South Korea welcomed the prospect on Sunday, with the Unification Ministry saying it expected to swiftly engage in talks with Pyongyang, while urging the need to restore a hotline link between the two.
Kim’s comment came after the North urged the United States and South Korea last week to abandon what it called their hostile policy and double standards towards it, if formal talks are to be held on ending the 1950-53 Korean War.
North Korea’s pursuit of nuclear weapons has complicated the question of a formal end to the war, which halted with an armistice, rather than a peace treaty, leaving US-led UN forces technically still at war with the North.
Constructive discussions offer a chance for solutions on issues such as “the re-establishment of the north-south joint liaison office and the north-south summit, to say nothing of the timely declaration of the significant termination of the war”, Kim said.
Speaking on Tuesday to the UN General Assembly, South Korean President Moon Jae-in had repeated a call for a formal end to the war, but later said time was running out for such progress before his term ends in May.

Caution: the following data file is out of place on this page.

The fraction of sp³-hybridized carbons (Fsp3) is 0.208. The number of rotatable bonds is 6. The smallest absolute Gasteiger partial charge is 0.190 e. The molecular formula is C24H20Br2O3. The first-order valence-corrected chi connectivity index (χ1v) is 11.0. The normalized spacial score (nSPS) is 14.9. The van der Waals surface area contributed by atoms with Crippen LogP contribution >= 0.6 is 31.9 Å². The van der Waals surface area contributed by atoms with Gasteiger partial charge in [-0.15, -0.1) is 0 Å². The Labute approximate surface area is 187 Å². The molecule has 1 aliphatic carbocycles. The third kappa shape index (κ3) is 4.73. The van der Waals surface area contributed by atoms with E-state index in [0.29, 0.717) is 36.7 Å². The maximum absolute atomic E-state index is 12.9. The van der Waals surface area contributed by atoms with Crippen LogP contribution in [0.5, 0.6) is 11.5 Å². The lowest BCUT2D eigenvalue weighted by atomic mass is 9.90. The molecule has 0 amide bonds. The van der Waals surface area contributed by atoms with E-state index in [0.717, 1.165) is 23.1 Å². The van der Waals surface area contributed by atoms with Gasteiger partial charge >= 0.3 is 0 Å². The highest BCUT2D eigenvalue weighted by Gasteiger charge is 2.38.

In Saturday’s remarks, Kim said she noted with interest the intense discussion in the South over the renewed prospect of a formal declaration.
“I felt that the atmosphere of the South Korean public desiring to recover the inter-Korean relations from a deadlock and achieve peaceful stability as soon as possible is irresistibly strong,” she said. “We, too, have the same desire.”
On Sunday, responding to the remarks, Seoul’s unification ministry said in a statement, “For these discussions, the inter-Korean communication line must first be restored swiftly, as smooth and stable communication is important.”
The hotline, maintained by South Korea’s military to handle relations with Pyongyang, has not operated since August, as North Korea stopped answering calls.
But that possibility, and the momentum the leaders generated over three meetings, came to nothing.
North Korea has rejected US overtures on dialogue and the head of the UN atomic watchdog said this week its nuclear program was going “full steam ahead”.